Hope, the blue whale, became the head of Dippy the dinosaur, as the centerpiece of the renovated Natural History Museum atrium on Thursday despite an energetic campaign to keep the attraction dear.
Replication of the skeleton was in the museum for more than 100 years and the news of its impending demise in 2015 provoked the condemnation of dinosaur fans who send #savedippy hashtag tendencies on Twitter. About 14 000 people have signed a petition to stop the movement.
However, the museum said that the skeleton of a blue whale, the largest animal they have ever lived on Earth – which was hunted near extinction – to raise awareness about the impact of humanity on nature.
The actual skeleton of 25.2 meters (83 feet) suspended from the ceiling “is a powerful reminder of the fragility of life and responsibility towards our planet,” said Michael Dixon, director of the museum.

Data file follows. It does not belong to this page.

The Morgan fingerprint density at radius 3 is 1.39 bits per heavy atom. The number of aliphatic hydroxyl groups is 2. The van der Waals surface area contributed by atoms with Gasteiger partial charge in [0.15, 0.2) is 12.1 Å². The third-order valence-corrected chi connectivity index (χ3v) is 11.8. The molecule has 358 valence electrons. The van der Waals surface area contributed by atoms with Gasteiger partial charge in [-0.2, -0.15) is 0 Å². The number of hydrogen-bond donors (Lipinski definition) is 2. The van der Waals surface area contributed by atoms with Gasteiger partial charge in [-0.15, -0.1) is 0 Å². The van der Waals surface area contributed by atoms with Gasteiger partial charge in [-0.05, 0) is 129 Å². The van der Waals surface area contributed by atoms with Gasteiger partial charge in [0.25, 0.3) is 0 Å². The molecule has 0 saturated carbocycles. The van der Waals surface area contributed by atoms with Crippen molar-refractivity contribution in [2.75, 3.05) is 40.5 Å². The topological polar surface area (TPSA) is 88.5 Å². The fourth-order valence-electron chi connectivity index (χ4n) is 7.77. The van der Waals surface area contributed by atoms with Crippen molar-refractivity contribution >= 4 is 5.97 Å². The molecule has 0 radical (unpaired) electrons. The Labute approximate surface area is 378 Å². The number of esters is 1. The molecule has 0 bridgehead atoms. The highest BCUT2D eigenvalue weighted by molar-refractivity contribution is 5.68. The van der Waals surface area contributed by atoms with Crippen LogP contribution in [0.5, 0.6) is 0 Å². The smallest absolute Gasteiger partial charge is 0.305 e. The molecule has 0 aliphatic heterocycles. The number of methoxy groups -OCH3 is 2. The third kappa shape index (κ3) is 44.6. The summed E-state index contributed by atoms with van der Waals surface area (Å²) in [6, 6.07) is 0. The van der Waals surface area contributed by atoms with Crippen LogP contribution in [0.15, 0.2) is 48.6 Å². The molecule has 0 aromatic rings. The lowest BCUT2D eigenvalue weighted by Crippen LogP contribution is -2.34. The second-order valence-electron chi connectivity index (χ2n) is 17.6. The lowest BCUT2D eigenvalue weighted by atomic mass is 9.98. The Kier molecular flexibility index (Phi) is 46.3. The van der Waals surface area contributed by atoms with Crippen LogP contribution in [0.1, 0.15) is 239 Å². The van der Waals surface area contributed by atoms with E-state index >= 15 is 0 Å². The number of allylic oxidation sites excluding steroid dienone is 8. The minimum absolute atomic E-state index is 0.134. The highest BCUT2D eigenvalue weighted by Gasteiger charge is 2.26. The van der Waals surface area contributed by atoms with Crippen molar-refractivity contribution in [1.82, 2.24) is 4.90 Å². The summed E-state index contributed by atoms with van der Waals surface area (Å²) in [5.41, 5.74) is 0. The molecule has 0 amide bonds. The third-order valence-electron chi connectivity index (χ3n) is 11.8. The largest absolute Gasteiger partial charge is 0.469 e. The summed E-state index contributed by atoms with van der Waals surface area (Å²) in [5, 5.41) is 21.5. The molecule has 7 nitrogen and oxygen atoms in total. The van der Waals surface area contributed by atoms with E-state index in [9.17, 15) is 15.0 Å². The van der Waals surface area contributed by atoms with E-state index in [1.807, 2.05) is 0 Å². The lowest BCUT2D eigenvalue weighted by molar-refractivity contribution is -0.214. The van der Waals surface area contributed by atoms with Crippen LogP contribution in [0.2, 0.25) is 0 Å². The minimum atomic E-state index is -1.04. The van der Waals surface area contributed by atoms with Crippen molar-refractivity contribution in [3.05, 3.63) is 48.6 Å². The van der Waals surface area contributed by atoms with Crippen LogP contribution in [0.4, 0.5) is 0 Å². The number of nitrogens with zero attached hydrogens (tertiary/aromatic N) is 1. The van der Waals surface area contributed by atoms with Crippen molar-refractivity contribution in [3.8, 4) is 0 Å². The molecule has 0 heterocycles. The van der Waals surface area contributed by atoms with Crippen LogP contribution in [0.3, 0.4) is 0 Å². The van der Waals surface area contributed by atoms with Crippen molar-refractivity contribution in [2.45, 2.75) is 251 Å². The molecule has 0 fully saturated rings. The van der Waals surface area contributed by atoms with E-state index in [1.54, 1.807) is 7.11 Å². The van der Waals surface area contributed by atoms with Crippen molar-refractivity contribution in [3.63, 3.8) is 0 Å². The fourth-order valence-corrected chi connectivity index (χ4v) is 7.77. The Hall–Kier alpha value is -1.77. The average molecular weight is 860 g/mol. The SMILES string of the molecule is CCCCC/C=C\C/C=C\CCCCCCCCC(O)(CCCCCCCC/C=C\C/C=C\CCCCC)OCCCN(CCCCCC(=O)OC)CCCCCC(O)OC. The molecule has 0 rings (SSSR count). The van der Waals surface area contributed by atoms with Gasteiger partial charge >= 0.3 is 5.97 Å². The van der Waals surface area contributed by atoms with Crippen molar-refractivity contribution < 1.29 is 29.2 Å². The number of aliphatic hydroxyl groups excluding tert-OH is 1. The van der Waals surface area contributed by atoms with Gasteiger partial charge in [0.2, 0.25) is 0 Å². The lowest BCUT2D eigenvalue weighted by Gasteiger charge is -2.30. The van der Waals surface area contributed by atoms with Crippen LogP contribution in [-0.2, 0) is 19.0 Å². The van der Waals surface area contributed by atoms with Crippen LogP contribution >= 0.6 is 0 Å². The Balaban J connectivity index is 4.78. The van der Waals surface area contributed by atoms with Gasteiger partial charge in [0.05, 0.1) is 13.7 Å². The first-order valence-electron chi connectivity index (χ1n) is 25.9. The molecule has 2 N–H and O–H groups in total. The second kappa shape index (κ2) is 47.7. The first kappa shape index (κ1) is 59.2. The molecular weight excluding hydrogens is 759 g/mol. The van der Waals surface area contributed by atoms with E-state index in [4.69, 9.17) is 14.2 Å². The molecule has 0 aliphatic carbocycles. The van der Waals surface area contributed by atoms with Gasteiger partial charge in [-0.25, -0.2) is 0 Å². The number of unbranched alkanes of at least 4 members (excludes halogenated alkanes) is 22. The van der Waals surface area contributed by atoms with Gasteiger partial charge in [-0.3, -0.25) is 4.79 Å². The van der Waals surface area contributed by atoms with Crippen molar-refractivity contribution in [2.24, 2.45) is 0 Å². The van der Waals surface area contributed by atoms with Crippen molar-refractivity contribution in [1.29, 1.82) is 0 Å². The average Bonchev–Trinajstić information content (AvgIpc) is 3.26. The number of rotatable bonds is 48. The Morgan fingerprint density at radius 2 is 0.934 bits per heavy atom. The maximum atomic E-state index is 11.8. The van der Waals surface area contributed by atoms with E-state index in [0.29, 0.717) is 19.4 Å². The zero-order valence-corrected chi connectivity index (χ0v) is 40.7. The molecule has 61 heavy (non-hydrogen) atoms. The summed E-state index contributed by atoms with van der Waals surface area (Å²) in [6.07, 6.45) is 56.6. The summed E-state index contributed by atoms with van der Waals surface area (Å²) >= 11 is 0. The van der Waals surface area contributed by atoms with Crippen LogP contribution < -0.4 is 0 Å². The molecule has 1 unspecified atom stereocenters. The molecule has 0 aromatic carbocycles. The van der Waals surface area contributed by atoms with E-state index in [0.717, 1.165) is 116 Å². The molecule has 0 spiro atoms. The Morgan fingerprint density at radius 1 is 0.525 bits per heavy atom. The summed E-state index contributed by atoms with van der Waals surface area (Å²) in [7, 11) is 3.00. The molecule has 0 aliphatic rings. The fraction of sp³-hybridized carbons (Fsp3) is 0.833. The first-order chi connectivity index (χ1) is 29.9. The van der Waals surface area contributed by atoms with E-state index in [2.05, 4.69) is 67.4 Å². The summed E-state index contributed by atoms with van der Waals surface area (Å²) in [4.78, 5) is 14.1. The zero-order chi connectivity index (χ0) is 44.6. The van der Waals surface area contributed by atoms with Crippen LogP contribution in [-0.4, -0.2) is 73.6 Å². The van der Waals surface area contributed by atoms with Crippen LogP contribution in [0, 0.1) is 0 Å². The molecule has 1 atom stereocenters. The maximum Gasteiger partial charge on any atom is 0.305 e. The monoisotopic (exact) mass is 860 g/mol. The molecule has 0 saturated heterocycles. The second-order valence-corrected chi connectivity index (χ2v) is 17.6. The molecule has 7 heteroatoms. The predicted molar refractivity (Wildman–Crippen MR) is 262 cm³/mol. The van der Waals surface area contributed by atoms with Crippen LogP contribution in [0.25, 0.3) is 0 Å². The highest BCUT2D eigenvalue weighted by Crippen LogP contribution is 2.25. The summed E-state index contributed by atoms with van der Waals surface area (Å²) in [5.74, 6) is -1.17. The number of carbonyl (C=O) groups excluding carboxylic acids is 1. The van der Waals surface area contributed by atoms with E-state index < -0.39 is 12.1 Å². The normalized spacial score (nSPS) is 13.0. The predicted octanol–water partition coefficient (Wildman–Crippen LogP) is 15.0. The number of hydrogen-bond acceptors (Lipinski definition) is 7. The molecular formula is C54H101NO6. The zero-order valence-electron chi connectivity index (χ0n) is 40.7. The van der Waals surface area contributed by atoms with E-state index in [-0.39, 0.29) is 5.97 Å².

The whale was previously mammals section, but was not entirely in order and will now have a central place in the burial place of diving in Hintze Hall, a cathedral space built in the late 19th century.
Dippy fans do not need desperation because the replica is placed in any case preserved for posterity in a bronze mold outside the museum.
The wife of Prince William, Kate, Duchess of Cambridge, attended a gala launching of the Hope reception on July 13 with the famous British Conservative David Attenborough.
Kate Middleton, Duchess of Cambridge (blank) and David Attenborough (blue) show the skeleton of the blue whale in the director of the museum, Sir Michael Dixon, at the reopening of Hintze Hall at the Natural History Museum in London on 13 Of July 2017.
An estimated 2,50,000 blue whales in the world’s oceans in the 1800s, but commercial hunting brought the species to the brink of extinction in 1960 with only 400 samples remaining. The legal protection of the hunt saw their levels increase to 20,000 now.